CarOrder Inc., the company that was going to change auto retailing by selling cars directly to consumers over the Internet, has shut down. And this time it is for good.
Trilogy Inc., the Austin, Texas, technology firm that funded CarOrder, went out of business Monday, Feb. 26, and laid off most of its remaining 26-member staff.
The two California car dealerships that CarOrder acquired as it attempted to reinvent itself into a bricks-and-mortar car dealer are for sale.
A former employee who asked not to be named said the Austin startup 'epitomized everything that was wrong with dot-coms run by 20-somethings with a nearly unlimited budget.'
CarOrder was started in 1999 by entrepreneur Brian Stafford, 24, who aspired to be an e-dealer. The company began as a broker, but was shopping for car dealerships with an initial $100 million in cash and technology from Trilogy Inc. The intent was to sell cars online through a national Web site, using a network of car dealerships as distribution points. But the effort backfired when auto manufacturers balked at granting franchises to the company. By then, CarOrder was running out of operating capital, shut down its Internet operation and changed its business model to mirror that of a traditional dealer.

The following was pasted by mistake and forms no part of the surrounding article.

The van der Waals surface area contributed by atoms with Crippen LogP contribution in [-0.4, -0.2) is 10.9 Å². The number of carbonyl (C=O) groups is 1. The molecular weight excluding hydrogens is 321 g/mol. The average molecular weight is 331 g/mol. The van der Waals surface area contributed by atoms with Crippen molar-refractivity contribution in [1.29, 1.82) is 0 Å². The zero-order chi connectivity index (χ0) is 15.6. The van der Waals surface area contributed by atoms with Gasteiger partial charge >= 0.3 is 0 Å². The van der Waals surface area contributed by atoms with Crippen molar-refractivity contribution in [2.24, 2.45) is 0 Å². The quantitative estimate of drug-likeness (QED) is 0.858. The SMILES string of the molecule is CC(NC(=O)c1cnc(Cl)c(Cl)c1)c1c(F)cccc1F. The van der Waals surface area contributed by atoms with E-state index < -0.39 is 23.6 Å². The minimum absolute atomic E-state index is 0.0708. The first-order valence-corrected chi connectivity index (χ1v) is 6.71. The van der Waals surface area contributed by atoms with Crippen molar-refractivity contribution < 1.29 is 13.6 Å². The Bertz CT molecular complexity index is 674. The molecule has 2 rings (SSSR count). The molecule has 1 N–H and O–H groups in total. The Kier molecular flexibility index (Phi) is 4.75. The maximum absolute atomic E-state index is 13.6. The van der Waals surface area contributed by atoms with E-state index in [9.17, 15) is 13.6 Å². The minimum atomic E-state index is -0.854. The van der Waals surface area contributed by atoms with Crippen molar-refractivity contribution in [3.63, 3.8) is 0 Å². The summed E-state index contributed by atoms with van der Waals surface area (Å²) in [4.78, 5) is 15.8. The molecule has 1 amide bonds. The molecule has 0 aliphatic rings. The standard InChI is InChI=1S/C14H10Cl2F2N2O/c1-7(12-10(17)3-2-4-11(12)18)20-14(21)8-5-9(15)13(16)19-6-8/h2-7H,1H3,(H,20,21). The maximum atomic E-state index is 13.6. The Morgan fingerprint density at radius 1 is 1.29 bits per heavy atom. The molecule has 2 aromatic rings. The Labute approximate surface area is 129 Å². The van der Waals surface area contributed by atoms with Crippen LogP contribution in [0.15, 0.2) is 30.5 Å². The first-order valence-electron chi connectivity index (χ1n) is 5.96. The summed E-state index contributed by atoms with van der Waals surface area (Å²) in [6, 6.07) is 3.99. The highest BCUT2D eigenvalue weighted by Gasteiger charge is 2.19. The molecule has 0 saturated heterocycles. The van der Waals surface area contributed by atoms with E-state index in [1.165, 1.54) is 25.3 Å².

'It is difficult for an online retail business to sustain itself and with the automotive segment this is especially so,' said Baba Shetty, an analyst with Forrester Research Inc. in Cambridge, Mass. 'This is not the time to launch a new auto e-commerce venture.'
CarOrder, which early last summer had a staff of 150, reduced personnel and closed its brokering operation, carOrder.com, in August. It bought two California car dealerships and changed its mission. But the transformation failed to impress Trilogy, which invested $125 million in the business.
Neither Stafford nor CarOrder Vice Present Jerry Ducharme could be reached for comment.